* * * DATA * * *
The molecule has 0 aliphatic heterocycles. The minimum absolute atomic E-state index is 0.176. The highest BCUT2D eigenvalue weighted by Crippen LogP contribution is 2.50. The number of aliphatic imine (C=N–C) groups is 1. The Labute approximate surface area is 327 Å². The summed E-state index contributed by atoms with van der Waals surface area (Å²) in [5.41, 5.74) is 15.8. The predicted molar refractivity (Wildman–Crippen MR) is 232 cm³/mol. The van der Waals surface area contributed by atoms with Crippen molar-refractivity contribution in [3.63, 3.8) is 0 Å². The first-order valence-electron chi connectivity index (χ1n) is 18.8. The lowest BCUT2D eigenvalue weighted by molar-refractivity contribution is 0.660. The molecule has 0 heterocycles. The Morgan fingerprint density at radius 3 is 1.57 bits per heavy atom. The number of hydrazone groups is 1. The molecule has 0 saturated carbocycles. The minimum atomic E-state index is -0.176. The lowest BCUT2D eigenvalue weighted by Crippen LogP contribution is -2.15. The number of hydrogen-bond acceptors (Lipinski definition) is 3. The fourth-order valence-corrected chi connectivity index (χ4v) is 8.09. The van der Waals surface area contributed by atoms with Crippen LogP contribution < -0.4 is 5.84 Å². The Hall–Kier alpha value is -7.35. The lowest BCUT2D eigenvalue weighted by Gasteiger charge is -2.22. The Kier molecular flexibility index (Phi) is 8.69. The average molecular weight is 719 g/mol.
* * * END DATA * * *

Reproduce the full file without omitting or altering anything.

The molecule has 0 aliphatic heterocycles. The minimum absolute atomic E-state index is 0.176. The highest BCUT2D eigenvalue weighted by Crippen LogP contribution is 2.50. The number of aliphatic imine (C=N–C) groups is 1. The Labute approximate surface area is 327 Å². The summed E-state index contributed by atoms with van der Waals surface area (Å²) in [5.41, 5.74) is 15.8. The predicted molar refractivity (Wildman–Crippen MR) is 232 cm³/mol. The van der Waals surface area contributed by atoms with Crippen molar-refractivity contribution in [3.63, 3.8) is 0 Å². The first-order valence-electron chi connectivity index (χ1n) is 18.8. The lowest BCUT2D eigenvalue weighted by molar-refractivity contribution is 0.660. The molecule has 0 heterocycles. The Morgan fingerprint density at radius 3 is 1.57 bits per heavy atom. The number of hydrazone groups is 1. The molecule has 0 saturated carbocycles. The minimum atomic E-state index is -0.176. The lowest BCUT2D eigenvalue weighted by Crippen LogP contribution is -2.15. The number of hydrogen-bond acceptors (Lipinski definition) is 3. The fourth-order valence-corrected chi connectivity index (χ4v) is 8.09. The van der Waals surface area contributed by atoms with Crippen LogP contribution < -0.4 is 5.84 Å². The Hall–Kier alpha value is -7.35. The lowest BCUT2D eigenvalue weighted by Gasteiger charge is -2.22. The Kier molecular flexibility index (Phi) is 8.69. The average molecular weight is 719 g/mol.